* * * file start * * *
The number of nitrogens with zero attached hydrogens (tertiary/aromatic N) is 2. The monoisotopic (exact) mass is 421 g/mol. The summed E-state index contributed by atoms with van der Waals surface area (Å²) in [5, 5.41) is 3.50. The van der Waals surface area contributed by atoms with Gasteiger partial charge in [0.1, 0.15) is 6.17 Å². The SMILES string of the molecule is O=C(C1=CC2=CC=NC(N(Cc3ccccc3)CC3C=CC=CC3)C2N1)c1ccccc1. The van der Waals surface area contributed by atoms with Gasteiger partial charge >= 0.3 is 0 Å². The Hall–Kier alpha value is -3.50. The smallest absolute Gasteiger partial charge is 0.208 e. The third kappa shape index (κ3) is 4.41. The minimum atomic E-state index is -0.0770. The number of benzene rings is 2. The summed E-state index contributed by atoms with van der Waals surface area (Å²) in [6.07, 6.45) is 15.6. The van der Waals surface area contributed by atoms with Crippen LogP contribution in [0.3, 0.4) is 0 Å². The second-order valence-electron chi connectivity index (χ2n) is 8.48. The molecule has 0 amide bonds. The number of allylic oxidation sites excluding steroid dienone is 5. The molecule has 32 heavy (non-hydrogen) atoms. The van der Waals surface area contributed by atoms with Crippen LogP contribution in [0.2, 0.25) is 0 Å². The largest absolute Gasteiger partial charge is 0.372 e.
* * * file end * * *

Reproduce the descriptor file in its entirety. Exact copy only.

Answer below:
The number of nitrogens with zero attached hydrogens (tertiary/aromatic N) is 2. The monoisotopic (exact) mass is 421 g/mol. The summed E-state index contributed by atoms with van der Waals surface area (Å²) in [5, 5.41) is 3.50. The van der Waals surface area contributed by atoms with Gasteiger partial charge in [0.1, 0.15) is 6.17 Å². The SMILES string of the molecule is O=C(C1=CC2=CC=NC(N(Cc3ccccc3)CC3C=CC=CC3)C2N1)c1ccccc1. The van der Waals surface area contributed by atoms with Gasteiger partial charge >= 0.3 is 0 Å². The Hall–Kier alpha value is -3.50. The smallest absolute Gasteiger partial charge is 0.208 e. The third kappa shape index (κ3) is 4.41. The minimum atomic E-state index is -0.0770. The number of benzene rings is 2. The summed E-state index contributed by atoms with van der Waals surface area (Å²) in [6.07, 6.45) is 15.6. The van der Waals surface area contributed by atoms with Crippen LogP contribution in [0.3, 0.4) is 0 Å². The second-order valence-electron chi connectivity index (χ2n) is 8.48. The molecule has 0 amide bonds. The number of allylic oxidation sites excluding steroid dienone is 5. The molecule has 32 heavy (non-hydrogen) atoms. The van der Waals surface area contributed by atoms with Crippen LogP contribution in [0.2, 0.25) is 0 Å². The largest absolute Gasteiger partial charge is 0.372 e.